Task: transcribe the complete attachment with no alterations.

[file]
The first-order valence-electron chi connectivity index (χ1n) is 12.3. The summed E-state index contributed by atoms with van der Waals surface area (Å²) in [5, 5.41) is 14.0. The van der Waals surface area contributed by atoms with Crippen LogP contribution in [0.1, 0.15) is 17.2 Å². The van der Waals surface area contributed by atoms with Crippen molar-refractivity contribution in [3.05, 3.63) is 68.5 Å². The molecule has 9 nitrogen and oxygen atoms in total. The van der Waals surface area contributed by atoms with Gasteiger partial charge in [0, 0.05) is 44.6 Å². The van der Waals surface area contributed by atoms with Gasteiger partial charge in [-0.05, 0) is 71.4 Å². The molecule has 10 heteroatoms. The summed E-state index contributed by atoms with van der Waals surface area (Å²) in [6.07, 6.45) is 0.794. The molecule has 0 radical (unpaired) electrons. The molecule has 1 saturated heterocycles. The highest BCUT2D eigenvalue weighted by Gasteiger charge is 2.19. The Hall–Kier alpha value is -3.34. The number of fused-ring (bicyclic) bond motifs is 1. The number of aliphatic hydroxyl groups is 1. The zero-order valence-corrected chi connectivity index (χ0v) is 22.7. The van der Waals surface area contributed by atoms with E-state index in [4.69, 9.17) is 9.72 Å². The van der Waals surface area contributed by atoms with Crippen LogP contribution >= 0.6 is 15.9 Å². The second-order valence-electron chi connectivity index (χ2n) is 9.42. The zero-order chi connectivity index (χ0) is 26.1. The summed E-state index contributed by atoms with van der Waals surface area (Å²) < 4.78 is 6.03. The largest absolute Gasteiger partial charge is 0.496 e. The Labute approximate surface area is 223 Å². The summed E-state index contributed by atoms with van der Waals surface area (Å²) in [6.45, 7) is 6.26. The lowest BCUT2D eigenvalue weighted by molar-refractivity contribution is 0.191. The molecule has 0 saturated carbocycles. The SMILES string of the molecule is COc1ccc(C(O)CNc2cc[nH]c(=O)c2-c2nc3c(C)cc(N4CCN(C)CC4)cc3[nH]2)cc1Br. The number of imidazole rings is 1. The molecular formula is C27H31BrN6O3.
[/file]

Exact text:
The first-order valence-electron chi connectivity index (χ1n) is 12.3. The summed E-state index contributed by atoms with van der Waals surface area (Å²) in [5, 5.41) is 14.0. The van der Waals surface area contributed by atoms with Crippen LogP contribution in [0.1, 0.15) is 17.2 Å². The van der Waals surface area contributed by atoms with Crippen molar-refractivity contribution in [3.05, 3.63) is 68.5 Å². The molecule has 9 nitrogen and oxygen atoms in total. The van der Waals surface area contributed by atoms with Gasteiger partial charge in [0, 0.05) is 44.6 Å². The van der Waals surface area contributed by atoms with Gasteiger partial charge in [-0.05, 0) is 71.4 Å². The molecule has 10 heteroatoms. The summed E-state index contributed by atoms with van der Waals surface area (Å²) in [6.07, 6.45) is 0.794. The molecule has 0 radical (unpaired) electrons. The molecule has 1 saturated heterocycles. The highest BCUT2D eigenvalue weighted by Gasteiger charge is 2.19. The Hall–Kier alpha value is -3.34. The number of fused-ring (bicyclic) bond motifs is 1. The number of aliphatic hydroxyl groups is 1. The zero-order valence-corrected chi connectivity index (χ0v) is 22.7. The van der Waals surface area contributed by atoms with E-state index in [4.69, 9.17) is 9.72 Å². The van der Waals surface area contributed by atoms with Crippen LogP contribution >= 0.6 is 15.9 Å². The second-order valence-electron chi connectivity index (χ2n) is 9.42. The zero-order chi connectivity index (χ0) is 26.1. The summed E-state index contributed by atoms with van der Waals surface area (Å²) < 4.78 is 6.03. The largest absolute Gasteiger partial charge is 0.496 e. The Labute approximate surface area is 223 Å². The summed E-state index contributed by atoms with van der Waals surface area (Å²) in [6.45, 7) is 6.26. The lowest BCUT2D eigenvalue weighted by molar-refractivity contribution is 0.191. The molecule has 0 saturated carbocycles. The SMILES string of the molecule is COc1ccc(C(O)CNc2cc[nH]c(=O)c2-c2nc3c(C)cc(N4CCN(C)CC4)cc3[nH]2)cc1Br. The number of imidazole rings is 1. The molecular formula is C27H31BrN6O3.